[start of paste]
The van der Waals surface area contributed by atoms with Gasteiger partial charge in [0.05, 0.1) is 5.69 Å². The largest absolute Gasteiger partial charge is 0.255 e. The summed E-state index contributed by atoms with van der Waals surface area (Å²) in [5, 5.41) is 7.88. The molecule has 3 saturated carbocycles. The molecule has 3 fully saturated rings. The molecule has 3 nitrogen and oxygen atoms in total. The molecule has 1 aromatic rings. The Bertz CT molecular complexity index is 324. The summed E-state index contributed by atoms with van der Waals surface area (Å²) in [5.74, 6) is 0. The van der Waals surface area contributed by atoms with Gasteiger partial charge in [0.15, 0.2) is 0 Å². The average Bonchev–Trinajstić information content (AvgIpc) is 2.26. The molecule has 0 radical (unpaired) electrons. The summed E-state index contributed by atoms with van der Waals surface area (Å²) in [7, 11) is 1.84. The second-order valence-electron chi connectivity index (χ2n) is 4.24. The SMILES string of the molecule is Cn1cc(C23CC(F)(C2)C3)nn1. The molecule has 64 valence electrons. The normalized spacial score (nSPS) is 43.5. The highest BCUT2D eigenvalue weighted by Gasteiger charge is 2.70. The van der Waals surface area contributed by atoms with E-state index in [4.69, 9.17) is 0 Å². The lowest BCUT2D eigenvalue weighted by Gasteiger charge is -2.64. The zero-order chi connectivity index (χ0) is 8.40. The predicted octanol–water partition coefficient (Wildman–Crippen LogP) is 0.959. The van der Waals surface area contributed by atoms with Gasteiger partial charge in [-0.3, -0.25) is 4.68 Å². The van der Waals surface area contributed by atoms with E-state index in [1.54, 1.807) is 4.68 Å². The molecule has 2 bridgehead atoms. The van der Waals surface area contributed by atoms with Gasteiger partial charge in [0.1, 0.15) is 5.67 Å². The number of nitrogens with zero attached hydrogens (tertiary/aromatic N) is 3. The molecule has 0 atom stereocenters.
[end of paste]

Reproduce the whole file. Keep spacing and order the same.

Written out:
The van der Waals surface area contributed by atoms with Gasteiger partial charge in [0.05, 0.1) is 5.69 Å². The largest absolute Gasteiger partial charge is 0.255 e. The summed E-state index contributed by atoms with van der Waals surface area (Å²) in [5, 5.41) is 7.88. The molecule has 3 saturated carbocycles. The molecule has 3 fully saturated rings. The molecule has 3 nitrogen and oxygen atoms in total. The molecule has 1 aromatic rings. The Bertz CT molecular complexity index is 324. The summed E-state index contributed by atoms with van der Waals surface area (Å²) in [5.74, 6) is 0. The van der Waals surface area contributed by atoms with Gasteiger partial charge in [0.15, 0.2) is 0 Å². The average Bonchev–Trinajstić information content (AvgIpc) is 2.26. The molecule has 0 radical (unpaired) electrons. The summed E-state index contributed by atoms with van der Waals surface area (Å²) in [7, 11) is 1.84. The second-order valence-electron chi connectivity index (χ2n) is 4.24. The SMILES string of the molecule is Cn1cc(C23CC(F)(C2)C3)nn1. The molecule has 64 valence electrons. The normalized spacial score (nSPS) is 43.5. The highest BCUT2D eigenvalue weighted by Gasteiger charge is 2.70. The van der Waals surface area contributed by atoms with E-state index in [4.69, 9.17) is 0 Å². The lowest BCUT2D eigenvalue weighted by Gasteiger charge is -2.64. The zero-order chi connectivity index (χ0) is 8.40. The predicted octanol–water partition coefficient (Wildman–Crippen LogP) is 0.959. The van der Waals surface area contributed by atoms with Gasteiger partial charge in [-0.3, -0.25) is 4.68 Å². The van der Waals surface area contributed by atoms with E-state index in [1.54, 1.807) is 4.68 Å². The molecule has 2 bridgehead atoms. The van der Waals surface area contributed by atoms with Gasteiger partial charge in [0.1, 0.15) is 5.67 Å². The number of nitrogens with zero attached hydrogens (tertiary/aromatic N) is 3. The molecule has 0 atom stereocenters.